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Feaster Foster v. Warden James D. Harley

UNITED STATES DISTRICT COURT EASTERN DISTRICT OF CALIFORNIA


June 17, 2011

FEASTER FOSTER,
PETITIONER,
v.
WARDEN JAMES D. HARLEY,
RESPONDENT.

The opinion of the court was delivered by: Sandra M. Snyder United States Magistrate Judge

FINDINGS AND RECOMMENDATIONS RE: RESPONDENT'S MOTION TO DISMISS THE PETITION (DOCS. 12, 1, 2)

FINDINGS AND RECOMMENDATIONS TO DISMISS THE PETITION WITHOUT LEAVE TO AMEND (DOCS. 1, 2), DISMISS MOTION AS MOOT (DOC. 10),

DECLINE TO ISSUE A CERTIFICATE OF APPEALABILITY,AND DIRECT THE CLERK TO CLOSE THE CASE

Petitioner is a state prisoner proceeding pro se with a petition for writ of habeas corpus pursuant to 28 U.S.C. § 2254. The matter has been referred to the Magistrate Judge pursuant to 28 U.S.C.§ 636(b)(1) and Local Rules 302 and 304. Pending before the Court is the Respondent's motion to dismiss the petition, which was filed on March 23, 2011. Petitioner filed an opposition on April 11, 2011. No reply was filed.

I. Proceeding by a Motion to Dismiss

Because the petition was filed after April 24, 1996, the effective date of the Antiterrorism and Effective Death Penalty Act of 1996 (AEDPA), the AEDPA applies to the petition. Lindh v. Murphy, 521 U.S. 320, 327 (1997); Jeffries v. Wood, 114 F.3d 1484, 1499 (9th Cir. 1997).

A district court may entertain a petition for a writ of habeas corpus by a person in custody pursuant to the judgment of a state court only on the ground that the custody is in violation of the Constitution, laws, or treaties of the United States. 28 U.S.C. §§ 2254(a), 2241(c)(3); Williams v. Taylor, 529 U.S. 362, 375 n.7 (2000); Wilson v. Corcoran, 562 U.S. --, -, 131 S.Ct. 13, 16 (2010) (per curiam).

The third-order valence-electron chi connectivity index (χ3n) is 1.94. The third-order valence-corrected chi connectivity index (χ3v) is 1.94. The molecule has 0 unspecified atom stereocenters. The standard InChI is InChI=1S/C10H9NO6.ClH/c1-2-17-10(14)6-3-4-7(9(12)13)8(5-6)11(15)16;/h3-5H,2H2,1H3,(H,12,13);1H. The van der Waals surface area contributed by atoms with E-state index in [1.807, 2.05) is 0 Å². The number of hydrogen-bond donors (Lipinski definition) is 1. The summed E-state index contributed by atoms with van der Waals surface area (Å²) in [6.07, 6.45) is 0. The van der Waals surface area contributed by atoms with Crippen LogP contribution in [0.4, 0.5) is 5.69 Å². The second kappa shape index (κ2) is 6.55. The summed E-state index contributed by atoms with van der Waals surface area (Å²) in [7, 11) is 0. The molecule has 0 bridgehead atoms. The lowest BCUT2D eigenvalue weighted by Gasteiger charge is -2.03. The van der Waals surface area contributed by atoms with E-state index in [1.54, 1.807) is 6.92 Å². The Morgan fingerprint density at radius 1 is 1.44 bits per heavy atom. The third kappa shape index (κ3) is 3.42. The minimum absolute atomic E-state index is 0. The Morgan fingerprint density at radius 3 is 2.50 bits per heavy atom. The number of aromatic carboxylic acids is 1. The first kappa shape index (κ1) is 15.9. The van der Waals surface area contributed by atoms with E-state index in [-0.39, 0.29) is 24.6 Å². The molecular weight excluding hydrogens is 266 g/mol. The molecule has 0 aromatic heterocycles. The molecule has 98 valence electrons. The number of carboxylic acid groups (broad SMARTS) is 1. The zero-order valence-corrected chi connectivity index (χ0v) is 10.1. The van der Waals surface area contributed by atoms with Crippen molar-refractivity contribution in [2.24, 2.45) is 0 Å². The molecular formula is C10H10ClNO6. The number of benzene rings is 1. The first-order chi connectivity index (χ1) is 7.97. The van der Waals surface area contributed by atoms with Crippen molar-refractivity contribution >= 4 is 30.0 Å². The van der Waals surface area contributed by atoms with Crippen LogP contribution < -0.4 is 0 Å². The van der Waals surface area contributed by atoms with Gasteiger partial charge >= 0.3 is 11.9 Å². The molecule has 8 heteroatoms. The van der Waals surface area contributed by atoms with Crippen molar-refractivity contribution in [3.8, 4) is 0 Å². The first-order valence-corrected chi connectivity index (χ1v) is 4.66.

Rule 4 of the Rules Governing Section 2254 Cases in the District Courts (Habeas Rules) allows a district court to dismiss a petition if it "plainly appears from the face of the petition and any exhibits annexed to it that the petitioner is not entitled to relief in the district court...."

The Ninth Circuit has allowed respondents to file motions to dismiss pursuant to Rule 4 instead of answers if the motion to dismiss attacks the pleadings by claiming that the petitioner has failed to exhaust state remedies or has violated the state's procedural rules. See, e.g., O'Bremski v. Maass, 915 F.2d 418, 420 (9th Cir. 1990) (using Rule 4 to evaluate a motion to dismiss a petition for failure to exhaust state remedies); White v. Lewis, 874 F.2d 599, 602-03 (9th Cir. 1989) (using Rule 4 to review a motion to dismiss for state procedural default); Hillery v. Pulley, 533 F.Supp. 1189, 1194 & n.12 (E.D.Cal. 1982) (same). Thus, a respondent may file a motion to dismiss after the Court orders the respondent to respond, and the Court should use Rule 4 standards to review a motion to dismiss filed before a formal answer. See, Hillery, 533 F. Supp. at 1194 & n.12.